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Informed trading in business groups, ownership concentration, and market liquidity

Alvaro Enrique Pedraza Morales's picture

Institutional investors have become the majority owners of most large corporations and are expected to play a key role for financial development by providing funding for firms, enhancing market liquidity through more active trading, and by promoting better corporate governance in the companies in which they invest.

For developing countries, while most of the literature has focused on the impact of foreign institutional investors on capital markets, little is known about the relation between domestic institutional investors and trading activity, transactions costs, and governance practices. Understanding the role of domestic investors is particularly important since in many of these countries, business groups, which are typically collections of publicly traded companies with significant amount of common ownership, dominate private sector activity. In such context, money management institutions which belong to these business groups are prone to conflicts of interest between their fiduciary responsibilities and the objectives of their own management. For example, business groups’ relations can be used by controlling managers as a mechanism to enhance the entrenchment of corporate control. Alternatively, an institutional investor which belongs to a business group might have access to private information in affiliated firms. Ownership concentration and business group ties potentially exacerbates information asymmetries, discouraging investment.

In a recent paper entitled “Informed Trading in Business Groups, Ownership Concentration, and Market Liquidity” Miguel Leaño and I study the information available to asset managers when they belong to a business group and the consequences of ownership concentration on secondary market liquidity. We use data on monthly portfolio holdings of all active Colombian pension funds in domestic stocks from 2004 to 2014 to examine how Pension Fund Managers (PFAs) trade in firms that belong to their own business group.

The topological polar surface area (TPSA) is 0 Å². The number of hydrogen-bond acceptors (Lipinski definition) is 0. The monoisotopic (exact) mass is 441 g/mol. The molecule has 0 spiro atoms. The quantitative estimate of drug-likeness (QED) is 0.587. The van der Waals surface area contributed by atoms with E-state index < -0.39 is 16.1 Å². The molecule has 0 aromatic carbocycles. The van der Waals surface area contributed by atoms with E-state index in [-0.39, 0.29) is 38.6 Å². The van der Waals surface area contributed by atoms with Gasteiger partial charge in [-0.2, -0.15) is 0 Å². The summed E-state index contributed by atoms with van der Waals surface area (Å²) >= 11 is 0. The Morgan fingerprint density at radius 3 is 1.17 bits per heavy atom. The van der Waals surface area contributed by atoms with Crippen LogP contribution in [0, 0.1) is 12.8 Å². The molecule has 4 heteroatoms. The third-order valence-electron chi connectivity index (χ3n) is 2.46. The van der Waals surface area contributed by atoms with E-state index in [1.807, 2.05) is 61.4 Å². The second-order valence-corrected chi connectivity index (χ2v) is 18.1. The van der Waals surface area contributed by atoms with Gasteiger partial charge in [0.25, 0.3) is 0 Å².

We find that PFA’s trades in a group-affiliated company are more correlated with the stock’s future performance than: (i) trades by non-affiliated funds in the same stock, and (ii) trades by the same fund in other similar stocks with no affiliation. Moreover, while PFAs trade in anticipation of abnormal returns in affiliated firms, they trade after the realization of returns in non-affiliated companies. The results are robust to the inclusion of the PFAs’ fractional ownership in each firm. Overall, group affiliation seems to be a source of private information for pension fund managers.

To estimate the effects of institutional ownership on market liquidity we use the cross sectional variation in stock ownership concentration resulting from the merger and acquisition (M&A) activity among PFAs in 2012 and 2013. Our empirical strategy follows a difference-in-difference approach by assessing whether there were any disproportional changes in trading activity and bid-ask spreads for stocks in which PFAs had large common ownership before the M&A deal. The effects we document are economically and statistically significant. For the average stock, a one percent increase in institutional ownership concentration implies a 3.4% rise in the bid-ask spread and a 4.0% reduction in turnover. Our findings suggest that increased institutional ownership, via the threat of informed trading, is adversely affecting liquidity in the domestic stock market.

Figure 1: Turnover for stocks with high and low common ownership (FCAP) before and after each M&A deal among fund managers. For each group we present the estimated turnover in the absence of M&A activity (vertical lines indicate the dates when the M&A deals were finalized).

Turnover for stocks with high and low common ownership

Our findings have several policy implications. The benefits of financial reforms such as the introduction of international standards in accounting, financial disclosure, security trading and clearance are likely to be constrained by each country's institutional environment. Domestic institutional investors with extensive ties to local industries might hamper financial development by indirectly discouraging outside investors to participate in these markets, increasing the cost of capital for firms. Moreover, by discouraging outside investors to trade these assets, secondary markets might become less informationally efficient, failing to provide useful signals to households, firms, financial intermediaries, and regulatory authorities. It is possible that the private benefits of information flows between business groups and the potential economies of scale in the asset management industry might be out-weighted by the social costs of higher cost of capital and less efficient markets. Regulation discouraging trading activity in group-affiliated firms and investment rules that promote diffuse ownership concentration might need to be considered by the local authorities.